When morning came the moon chief's daughter did not open her eyes. Her hands were cold. Her husband bent over her and saw that life had slipped out of

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her during the night. He uttered a loud cry, for he knew that her dream had come true and that she was gone from him. Finally the people of the tribe came. The women wept and the men were sad and silent. At last they made her ready for burial. They carried her out. They laid her tenderly in the earth and placed beside her cooking pots and blankets for they thought she would need these on the moon.

That night the husband sat near her grave by himself.

The waves of the Gulf made the only sound that broke the stillness. Tired and full of sadness at being parted from his wife for a little while the young husband folded his arms and let his head sink

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upon them. Suddenly something made him raise his head and look up into the sky. He could see for an instant the misty shape of the one he loved, clad in the long robes in which she had been buried. She seemed to be made of the light that came from the stars. As he watched her she moved her hand and a shower of little stars began to fall towards him. Then he knew that the chief's daughter was on the way to her father on the moon and that she had thrown the stars down to him to let him know that she had not forgotten him.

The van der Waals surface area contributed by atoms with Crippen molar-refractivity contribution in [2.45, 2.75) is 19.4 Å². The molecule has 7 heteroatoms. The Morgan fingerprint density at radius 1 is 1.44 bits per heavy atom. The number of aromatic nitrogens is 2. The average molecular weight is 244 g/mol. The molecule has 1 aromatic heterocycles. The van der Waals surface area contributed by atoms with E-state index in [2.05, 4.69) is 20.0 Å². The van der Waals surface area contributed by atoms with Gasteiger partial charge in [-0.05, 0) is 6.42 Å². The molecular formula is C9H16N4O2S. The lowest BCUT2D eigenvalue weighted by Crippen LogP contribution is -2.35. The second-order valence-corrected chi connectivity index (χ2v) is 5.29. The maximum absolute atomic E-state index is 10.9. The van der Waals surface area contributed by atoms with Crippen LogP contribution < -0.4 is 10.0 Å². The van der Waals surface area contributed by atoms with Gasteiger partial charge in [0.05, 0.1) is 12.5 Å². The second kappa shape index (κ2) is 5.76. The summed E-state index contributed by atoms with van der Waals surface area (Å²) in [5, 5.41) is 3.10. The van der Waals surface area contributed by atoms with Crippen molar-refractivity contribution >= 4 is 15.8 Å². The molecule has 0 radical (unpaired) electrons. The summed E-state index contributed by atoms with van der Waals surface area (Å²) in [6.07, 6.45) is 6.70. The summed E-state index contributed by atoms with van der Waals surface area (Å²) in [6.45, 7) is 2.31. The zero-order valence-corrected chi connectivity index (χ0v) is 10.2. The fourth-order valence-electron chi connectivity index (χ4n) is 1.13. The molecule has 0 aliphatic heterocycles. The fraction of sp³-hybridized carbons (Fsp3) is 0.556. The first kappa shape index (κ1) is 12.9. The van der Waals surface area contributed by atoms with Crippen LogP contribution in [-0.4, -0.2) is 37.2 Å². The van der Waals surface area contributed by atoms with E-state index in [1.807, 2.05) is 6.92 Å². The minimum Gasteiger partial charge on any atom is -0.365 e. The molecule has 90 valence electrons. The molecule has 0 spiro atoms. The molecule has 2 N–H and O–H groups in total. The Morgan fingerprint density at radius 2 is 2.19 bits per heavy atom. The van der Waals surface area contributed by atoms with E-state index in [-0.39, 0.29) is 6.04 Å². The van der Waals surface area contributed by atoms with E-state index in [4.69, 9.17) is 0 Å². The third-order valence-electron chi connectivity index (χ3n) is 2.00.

Full of happiness the young man fell into a deep sleep and did not wake till morning had come to drive the stars from the sky. But morning had not driven

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them all away. All around his feet on the grass were hundreds of little flowers shaped like stars shining with the fresh dew. Some were white. Others were pink. Some had five pointed petals and some had six, but all had little hearts of gold. These were the stars that the daughter of the moon chief had thrown down to her husband as she left the earth.

Calling to the other Indians the young man pointed to the new flowers and told them how the stars fell during the night. Then they all knew that the girl's dream was true and that she would be waiting in the moon for the day when her husband would go up to live with her. Soon after that the young man was killed in

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battle. The people of his tribe laid him to rest by the side of his wife, and it was not long before the graves of both were covered with the little pink and white star flowers that can be found on the prairies today. The moon chief's daughter had thrown them down to tell the Indians that her husband had come up to her.